‘DarkSiders III’ Review

The Horsemen Cometh

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‘DarkSiders III’ Review

Fury in DarkSiders III | Photo by: THQ Nordic

Fury in DarkSiders III | Photo by: THQ Nordic

Fury in DarkSiders III | Photo by: THQ Nordic

Fury in DarkSiders III | Photo by: THQ Nordic

Chuck Sipps, Arts and Life Editor

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“Darksiders III”(DS3), developed by THQ Nordic, is a throwback to AA games of yore. It ranks somewhere between the AAA titles gamers have come to expect and the A games we’ve come to know from smaller development teams. It is a perfectly adequate game that scratches the Metroidvania itch for those gamers who don’t own a Switch to play the genuine article. Unfortunately, DS3’s simplistic combat and story prevent it from reaching the heights of both its predecessors or the games that its mechanics mimic.

The storyline is set in familiar territory for gamers. The Apocalypse has come early to planet Earth. Someone somewhere broke the sixth seal, tricking one of the four DS3’s Horsemen of the Apocalypse (Fury, Death, War, and Strife), War, into coming to earth far too soon. Humanity is not prepared to fight their part in a three-sided war against angels and demons. The Horsemen Fury is called before the Charred Council, a trio of ancient beings tasked with maintaining The Great Balance, informed of War’s “betrayal” and tasked with recapturing the personifications of the Seven Deadly Sins who were released thanks to War’s actions.

DS3 actually serves as a prequel for Darksiders 1 and 2 (DS1&2), with the events of DS1 actually being the most recent. In DS1 players control War, who was released from his eternal prison 100 years after he triggered the Apocalypse. In DS3, we are in the very early days of the Apocalypse. The problem with this, at least from a storyline perspective, is that the audience knows much more about what is going on than Fury. For example, we know War was framed, we know who framed him and we know the Charred Council has been corrupted. Despite this, the writers treat each revelation as significant, though it just doesn’t land for the audience. It would be as if George Lucas tried to shock the audience during the prequel trilogy that Anakin Skywalker was actually Luke’s dad. Yeah, we know George. Plus, they reuse a twist that anyone who has played the first game will see coming from miles away.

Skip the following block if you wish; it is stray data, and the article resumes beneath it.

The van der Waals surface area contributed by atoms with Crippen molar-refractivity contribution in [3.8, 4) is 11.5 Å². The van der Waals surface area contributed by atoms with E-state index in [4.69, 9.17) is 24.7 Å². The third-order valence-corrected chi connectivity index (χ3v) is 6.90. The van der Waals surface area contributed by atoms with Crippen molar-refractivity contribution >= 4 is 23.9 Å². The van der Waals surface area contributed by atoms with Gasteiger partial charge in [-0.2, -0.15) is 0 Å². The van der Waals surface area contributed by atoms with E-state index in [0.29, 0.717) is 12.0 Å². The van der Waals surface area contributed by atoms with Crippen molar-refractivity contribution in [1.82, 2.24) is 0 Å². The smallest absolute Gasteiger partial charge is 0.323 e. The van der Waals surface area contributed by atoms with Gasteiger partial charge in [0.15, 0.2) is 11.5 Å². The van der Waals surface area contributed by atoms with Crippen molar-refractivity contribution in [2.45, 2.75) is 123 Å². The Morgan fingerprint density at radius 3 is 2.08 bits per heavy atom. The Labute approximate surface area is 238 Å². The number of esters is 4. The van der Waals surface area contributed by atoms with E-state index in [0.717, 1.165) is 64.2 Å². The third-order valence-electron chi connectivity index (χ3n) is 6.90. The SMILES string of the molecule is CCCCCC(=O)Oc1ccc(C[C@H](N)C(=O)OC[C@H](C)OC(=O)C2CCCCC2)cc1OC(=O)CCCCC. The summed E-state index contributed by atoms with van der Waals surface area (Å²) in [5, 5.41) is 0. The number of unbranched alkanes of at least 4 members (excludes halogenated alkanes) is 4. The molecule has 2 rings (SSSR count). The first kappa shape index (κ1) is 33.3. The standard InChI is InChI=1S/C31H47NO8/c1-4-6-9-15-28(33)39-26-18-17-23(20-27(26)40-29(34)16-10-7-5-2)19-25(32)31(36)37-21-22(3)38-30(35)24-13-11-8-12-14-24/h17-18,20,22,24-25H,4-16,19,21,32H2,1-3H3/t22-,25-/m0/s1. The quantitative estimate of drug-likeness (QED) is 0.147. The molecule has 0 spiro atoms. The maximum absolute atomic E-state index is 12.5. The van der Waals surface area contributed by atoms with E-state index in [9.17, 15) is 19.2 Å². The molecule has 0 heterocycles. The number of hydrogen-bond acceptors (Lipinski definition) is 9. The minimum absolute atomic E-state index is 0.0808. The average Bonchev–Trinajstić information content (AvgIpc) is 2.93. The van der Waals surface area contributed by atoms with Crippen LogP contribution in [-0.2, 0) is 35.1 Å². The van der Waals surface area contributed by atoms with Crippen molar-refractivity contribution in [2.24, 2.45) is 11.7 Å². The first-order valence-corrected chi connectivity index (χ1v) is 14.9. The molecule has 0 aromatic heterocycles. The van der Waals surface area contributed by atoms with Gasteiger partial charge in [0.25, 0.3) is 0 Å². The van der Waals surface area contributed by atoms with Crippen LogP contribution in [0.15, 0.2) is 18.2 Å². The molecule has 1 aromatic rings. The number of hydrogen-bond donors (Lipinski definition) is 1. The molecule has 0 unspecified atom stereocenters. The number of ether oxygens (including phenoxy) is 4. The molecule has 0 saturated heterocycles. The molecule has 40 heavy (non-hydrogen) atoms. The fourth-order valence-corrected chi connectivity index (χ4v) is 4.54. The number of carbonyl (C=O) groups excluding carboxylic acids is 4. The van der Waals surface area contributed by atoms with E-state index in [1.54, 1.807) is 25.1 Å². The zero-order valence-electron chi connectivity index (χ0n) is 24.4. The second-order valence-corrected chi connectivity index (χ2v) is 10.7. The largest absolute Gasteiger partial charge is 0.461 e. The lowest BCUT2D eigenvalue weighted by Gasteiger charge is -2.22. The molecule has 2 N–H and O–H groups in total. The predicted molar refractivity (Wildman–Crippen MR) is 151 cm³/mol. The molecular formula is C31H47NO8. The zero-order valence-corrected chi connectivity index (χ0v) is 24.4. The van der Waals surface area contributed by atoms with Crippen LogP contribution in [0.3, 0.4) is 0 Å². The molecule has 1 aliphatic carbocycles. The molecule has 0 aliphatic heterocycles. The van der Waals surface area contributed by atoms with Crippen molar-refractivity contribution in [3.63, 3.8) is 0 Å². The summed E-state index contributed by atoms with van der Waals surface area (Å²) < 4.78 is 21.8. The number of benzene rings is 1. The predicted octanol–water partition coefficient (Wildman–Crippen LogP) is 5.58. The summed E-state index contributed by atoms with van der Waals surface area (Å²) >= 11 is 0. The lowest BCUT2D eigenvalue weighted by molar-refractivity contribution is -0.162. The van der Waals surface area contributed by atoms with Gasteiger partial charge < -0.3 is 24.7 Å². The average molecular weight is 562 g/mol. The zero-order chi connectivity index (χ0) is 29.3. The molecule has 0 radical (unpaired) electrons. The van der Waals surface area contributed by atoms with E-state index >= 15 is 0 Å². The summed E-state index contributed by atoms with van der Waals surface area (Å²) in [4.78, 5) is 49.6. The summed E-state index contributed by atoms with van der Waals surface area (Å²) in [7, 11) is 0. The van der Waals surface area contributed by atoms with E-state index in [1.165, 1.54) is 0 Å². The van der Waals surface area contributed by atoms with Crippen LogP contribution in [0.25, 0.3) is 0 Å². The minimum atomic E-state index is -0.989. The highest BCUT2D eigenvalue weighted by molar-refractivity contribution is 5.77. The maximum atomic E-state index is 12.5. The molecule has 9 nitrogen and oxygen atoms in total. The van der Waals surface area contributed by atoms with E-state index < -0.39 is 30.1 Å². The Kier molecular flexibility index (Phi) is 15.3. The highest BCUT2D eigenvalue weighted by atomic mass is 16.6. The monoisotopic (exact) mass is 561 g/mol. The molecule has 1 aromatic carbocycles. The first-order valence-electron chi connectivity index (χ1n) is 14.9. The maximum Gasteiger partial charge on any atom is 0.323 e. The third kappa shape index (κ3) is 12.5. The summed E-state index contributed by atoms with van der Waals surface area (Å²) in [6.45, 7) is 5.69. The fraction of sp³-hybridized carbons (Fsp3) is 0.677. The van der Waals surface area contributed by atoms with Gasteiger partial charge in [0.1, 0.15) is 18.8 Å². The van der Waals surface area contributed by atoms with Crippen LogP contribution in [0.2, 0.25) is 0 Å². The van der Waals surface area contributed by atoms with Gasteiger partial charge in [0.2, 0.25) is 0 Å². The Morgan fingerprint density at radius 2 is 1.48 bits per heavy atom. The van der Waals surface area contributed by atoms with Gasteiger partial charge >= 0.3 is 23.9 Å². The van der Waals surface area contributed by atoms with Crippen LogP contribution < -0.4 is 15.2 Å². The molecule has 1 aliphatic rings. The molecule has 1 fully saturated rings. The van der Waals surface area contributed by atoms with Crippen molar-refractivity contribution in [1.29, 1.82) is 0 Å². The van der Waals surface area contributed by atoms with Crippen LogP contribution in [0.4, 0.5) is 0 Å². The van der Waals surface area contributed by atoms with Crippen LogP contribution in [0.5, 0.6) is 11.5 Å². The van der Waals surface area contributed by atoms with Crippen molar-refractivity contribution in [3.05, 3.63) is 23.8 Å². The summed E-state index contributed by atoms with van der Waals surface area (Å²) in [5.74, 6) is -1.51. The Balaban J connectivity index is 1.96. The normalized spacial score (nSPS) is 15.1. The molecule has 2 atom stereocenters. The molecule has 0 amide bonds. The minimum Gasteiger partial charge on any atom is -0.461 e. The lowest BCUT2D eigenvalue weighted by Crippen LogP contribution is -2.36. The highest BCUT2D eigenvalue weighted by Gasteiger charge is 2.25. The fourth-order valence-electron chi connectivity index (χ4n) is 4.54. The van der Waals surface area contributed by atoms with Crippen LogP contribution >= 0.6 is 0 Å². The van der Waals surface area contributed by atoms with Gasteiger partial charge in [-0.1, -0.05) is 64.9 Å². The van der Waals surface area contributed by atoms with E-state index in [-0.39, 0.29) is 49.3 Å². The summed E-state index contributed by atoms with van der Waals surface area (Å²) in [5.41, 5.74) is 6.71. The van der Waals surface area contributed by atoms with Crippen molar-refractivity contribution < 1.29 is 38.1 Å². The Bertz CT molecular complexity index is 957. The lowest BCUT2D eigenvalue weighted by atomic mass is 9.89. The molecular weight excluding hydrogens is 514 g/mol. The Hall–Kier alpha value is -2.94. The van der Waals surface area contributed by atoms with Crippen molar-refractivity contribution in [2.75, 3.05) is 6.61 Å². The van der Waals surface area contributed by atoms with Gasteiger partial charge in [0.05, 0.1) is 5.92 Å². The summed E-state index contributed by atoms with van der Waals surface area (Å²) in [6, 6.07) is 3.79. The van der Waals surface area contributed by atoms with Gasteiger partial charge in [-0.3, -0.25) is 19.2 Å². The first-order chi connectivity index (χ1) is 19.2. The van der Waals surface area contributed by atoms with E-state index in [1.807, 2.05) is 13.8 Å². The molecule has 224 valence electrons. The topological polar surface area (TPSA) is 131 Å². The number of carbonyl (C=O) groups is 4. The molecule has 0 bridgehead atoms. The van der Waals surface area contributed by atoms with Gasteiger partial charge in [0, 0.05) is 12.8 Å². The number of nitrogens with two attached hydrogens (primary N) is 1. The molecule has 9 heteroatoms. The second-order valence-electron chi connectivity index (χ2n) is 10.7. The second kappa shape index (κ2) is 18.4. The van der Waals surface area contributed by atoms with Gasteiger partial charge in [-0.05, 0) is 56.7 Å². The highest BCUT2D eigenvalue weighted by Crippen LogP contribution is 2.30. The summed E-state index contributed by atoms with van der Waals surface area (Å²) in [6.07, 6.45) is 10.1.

The first thing that jumps out when you start playing DS3 is that graphically it leaves a lot to be desired. The graphics are reminiscent of a PS3, though a PS3 rendered version would probably look worse. As you go along, the style of the game becomes more apparent and you stop focusing on the substandard graphics, although it really is jarring at first glance. The world is set up as classic Metroidvania; basically you see sections of the map you can’t reach because you lack the proper equipment to get there but eventually when you do have the item, in DS3 they are called Hollows, you can return and access those areas. For example, there are thick spider webs that you are unable to cut through, but they can be burned away once you receive the Flame Hollow.

DS3 has many minor problems that don’t seem so bad on their own but when looked at as a conclusive whole detract from the experience. The world feels hollow as it is sparsely populated with the same enemy types popping up over and over again. The game experiences frequent hiccups and will freeze for up to 30 seconds waiting for the rest of the map to load. The same voice actors are recycled for multiple characters. This normally wouldn’t be a problem, but certain voices used were so distinctive it almost appeared as if the game wanted you to think they were the same characters in disguise. While that did turn out to be the case once, there were at least three other confusing occasions where it wasn’t.

The combat is also pretty limited. While the Hollows unlock new weapons and you gain new combos as you progress, you never really need to do more than button mash and evade. The game’s difficulty modes feel a bit broken as well. As you advance the game’s difficulty, your enemies won’t become more cunning or diabolical. Instead, your enemies’ attacks inflict significantly more damage. For example, if you get hit twice by a lowly grunt it can nearly deplete your fully upgraded health bar.

The greatest sin that DS3 commits isn’t what it is, but what it isn’t. In the original ‘Darksiders’ after defeating the final boss, the seventh seal is broken, prompting War to promise to bring the true Apocalypse to the angels and demons who have ravaged the earth. Behind him, his fellow Horsemen appear and the scene is set for the Four Horseman to ride once more. Unfortunately, rather than deliver on the game that was promised way back in 2012, THQ Nordic seems content to recycle the same experience over and over again. 

“Darksiders III” is awarded 666 potatoes on The Sipps’ Potato Scale.     

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